The Mind of the Mad: Analysis of Hamlet

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The Mind of The Mad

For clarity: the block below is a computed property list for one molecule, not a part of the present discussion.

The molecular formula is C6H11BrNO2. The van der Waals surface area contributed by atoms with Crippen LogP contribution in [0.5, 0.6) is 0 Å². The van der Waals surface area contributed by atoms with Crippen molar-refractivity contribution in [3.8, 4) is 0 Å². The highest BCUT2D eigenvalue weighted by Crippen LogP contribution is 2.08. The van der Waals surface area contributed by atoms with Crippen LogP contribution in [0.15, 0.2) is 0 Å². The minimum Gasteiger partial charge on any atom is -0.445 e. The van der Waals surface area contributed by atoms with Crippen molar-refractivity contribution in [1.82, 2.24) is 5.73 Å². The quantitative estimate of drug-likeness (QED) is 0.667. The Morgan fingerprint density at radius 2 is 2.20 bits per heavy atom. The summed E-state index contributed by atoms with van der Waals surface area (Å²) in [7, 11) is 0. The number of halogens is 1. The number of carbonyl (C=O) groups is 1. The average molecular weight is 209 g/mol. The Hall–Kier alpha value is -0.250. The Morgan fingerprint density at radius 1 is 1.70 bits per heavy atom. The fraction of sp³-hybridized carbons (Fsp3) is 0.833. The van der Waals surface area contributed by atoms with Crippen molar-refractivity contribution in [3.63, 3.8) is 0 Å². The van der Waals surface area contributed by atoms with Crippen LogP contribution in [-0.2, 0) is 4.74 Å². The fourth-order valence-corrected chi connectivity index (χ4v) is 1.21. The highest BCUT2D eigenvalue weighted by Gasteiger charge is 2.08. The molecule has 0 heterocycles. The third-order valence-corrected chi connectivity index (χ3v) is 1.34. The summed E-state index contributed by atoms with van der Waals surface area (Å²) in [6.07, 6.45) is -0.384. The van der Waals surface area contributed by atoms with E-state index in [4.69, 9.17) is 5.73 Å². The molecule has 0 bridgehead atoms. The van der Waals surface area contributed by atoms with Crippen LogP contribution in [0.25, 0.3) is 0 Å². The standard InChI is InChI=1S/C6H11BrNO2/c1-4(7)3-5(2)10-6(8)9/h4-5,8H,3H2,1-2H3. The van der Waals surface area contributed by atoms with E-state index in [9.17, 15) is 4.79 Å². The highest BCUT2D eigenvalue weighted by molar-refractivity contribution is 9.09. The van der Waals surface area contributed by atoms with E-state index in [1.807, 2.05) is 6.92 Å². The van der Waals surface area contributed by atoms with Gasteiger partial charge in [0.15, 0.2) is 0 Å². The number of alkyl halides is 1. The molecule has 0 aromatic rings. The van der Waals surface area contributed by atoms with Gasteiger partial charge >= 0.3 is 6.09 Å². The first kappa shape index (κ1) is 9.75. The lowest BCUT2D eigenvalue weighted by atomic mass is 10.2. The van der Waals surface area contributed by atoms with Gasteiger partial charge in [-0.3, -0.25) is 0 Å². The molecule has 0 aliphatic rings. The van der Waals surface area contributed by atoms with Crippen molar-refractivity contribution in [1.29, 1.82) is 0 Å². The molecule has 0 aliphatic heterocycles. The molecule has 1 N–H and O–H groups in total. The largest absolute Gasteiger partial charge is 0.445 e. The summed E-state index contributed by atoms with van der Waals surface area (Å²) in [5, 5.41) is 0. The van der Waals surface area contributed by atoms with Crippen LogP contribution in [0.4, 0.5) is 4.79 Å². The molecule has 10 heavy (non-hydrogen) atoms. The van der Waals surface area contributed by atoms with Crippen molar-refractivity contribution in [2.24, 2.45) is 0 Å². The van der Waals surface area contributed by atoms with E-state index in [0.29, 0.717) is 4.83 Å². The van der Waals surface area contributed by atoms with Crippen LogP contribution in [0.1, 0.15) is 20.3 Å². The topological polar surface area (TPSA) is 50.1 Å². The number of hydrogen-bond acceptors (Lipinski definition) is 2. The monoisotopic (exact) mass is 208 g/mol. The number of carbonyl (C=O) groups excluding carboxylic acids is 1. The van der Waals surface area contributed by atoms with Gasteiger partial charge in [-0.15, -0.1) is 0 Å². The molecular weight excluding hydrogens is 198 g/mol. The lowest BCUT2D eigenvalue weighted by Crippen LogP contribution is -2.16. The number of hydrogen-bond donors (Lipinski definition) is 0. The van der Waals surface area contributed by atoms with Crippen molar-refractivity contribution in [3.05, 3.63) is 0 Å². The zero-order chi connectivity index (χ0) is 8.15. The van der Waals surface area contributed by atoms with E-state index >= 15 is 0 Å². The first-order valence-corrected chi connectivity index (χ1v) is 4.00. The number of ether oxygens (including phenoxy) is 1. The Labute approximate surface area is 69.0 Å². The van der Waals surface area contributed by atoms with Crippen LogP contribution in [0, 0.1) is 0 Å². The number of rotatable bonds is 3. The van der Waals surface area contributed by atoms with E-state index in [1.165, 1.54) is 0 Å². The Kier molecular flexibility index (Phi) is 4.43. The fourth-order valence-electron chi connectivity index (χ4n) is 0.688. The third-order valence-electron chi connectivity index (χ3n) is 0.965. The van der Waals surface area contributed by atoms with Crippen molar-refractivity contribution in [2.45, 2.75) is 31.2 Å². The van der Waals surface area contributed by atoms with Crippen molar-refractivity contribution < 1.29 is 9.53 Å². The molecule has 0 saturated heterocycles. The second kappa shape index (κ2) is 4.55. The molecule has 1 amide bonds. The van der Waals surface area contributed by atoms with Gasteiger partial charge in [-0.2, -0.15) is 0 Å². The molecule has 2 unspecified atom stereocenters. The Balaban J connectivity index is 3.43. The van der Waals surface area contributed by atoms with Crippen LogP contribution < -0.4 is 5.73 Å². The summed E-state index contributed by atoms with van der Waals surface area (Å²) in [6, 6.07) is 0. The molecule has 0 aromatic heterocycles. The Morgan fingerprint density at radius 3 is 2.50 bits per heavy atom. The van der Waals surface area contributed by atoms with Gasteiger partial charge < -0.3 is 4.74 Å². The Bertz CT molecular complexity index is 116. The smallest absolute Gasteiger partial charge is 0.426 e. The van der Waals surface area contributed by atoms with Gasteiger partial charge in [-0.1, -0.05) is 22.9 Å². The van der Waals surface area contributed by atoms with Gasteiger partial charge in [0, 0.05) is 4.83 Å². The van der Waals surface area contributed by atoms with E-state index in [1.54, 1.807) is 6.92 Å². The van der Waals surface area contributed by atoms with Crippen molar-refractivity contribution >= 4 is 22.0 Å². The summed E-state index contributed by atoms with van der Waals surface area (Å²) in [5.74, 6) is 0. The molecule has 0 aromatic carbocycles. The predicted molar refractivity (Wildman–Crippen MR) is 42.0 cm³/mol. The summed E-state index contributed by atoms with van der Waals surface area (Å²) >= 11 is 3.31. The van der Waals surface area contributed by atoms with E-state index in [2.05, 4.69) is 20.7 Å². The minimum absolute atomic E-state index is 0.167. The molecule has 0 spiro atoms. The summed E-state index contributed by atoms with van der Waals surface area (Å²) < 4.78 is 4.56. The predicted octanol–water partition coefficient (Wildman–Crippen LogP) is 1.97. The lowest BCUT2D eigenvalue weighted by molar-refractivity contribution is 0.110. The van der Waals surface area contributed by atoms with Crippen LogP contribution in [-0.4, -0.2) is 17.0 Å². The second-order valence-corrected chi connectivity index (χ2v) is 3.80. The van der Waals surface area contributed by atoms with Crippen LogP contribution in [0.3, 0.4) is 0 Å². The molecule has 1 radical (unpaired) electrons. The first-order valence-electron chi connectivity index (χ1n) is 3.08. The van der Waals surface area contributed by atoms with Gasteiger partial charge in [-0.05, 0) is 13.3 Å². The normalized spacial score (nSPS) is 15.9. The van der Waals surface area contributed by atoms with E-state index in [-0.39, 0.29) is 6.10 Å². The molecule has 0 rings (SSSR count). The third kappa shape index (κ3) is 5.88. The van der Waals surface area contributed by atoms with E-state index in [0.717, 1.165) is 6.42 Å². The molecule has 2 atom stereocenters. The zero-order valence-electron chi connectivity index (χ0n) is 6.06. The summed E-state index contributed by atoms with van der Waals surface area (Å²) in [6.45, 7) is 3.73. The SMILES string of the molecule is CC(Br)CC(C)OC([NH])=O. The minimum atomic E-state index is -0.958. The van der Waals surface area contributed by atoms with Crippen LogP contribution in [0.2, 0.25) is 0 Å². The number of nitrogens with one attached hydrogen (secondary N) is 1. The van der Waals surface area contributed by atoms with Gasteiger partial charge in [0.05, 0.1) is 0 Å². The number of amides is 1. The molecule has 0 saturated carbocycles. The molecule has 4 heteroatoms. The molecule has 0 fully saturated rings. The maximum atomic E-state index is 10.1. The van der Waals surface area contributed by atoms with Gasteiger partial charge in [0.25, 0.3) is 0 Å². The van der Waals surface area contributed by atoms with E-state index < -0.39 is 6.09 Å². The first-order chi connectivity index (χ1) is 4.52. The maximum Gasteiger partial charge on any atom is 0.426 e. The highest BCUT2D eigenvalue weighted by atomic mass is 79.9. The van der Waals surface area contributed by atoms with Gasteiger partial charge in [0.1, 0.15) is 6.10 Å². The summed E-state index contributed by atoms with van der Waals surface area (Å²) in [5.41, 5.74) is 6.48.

What is it to be mad? Is it related to something of biological background? Or is it to do with the complex breakdown of one’s emotions? Or is it both? These questions are important to keep in mind when understanding whether Hamlet is truly mad or feigning madness as part of his ‘plan’ in which Shakespeare builds up throughout the play. This relates to the second aspect which must also be looked at when comprehending the fictional play Hamlet. This aspect is the certain ‘key’ events that take place, and how they not only provide a basis for, but also shape and mould the emotions of the character Hamlet. When Hamlet is first introduced into the story, his dark mood can be perceived as an inveterate shape of mind which can be traced to his father’s passing. Shakespeare uses many statements, such as, ‘Together with all forms, moods, shapes of grief, That can denote me truly’, to convey the dark mind of Hamlet. George Wilson Knight believes that Hamlets grief for his father’s death and his mother’s ‘quick forgetfulness’, both contribute, ‘if not wholly’, to Hamlet’s fragile state of mind, and that they are an important basis to Hamlet’s madness. The madness of Hamlet is first introduced when he learns of his father’s ghost, who has been taken by death, and discovers his uncle as the murderer, who now wears the crown. One can see the scene with the ghost as a phantasmagoria which Shakespeare uses to ‘play’ with the storyline. Is this ghost truly Hamlet’s father or is it a shade of the Devil? The answer for this is left completely up to the discretion of the reader. Shakespeare does however litter the text with clues that can justify either side of the Arcanum. One such comment is by the guard Marcellus when Hamlet leaves with the spirit. He says, ‘Something is rotten in the state of Denmark.’ Hamlet’s madness can be seen in many scenes; however it still cannot be labelled as ‘real’ or not. During Hamlet’s talk with Polonius...
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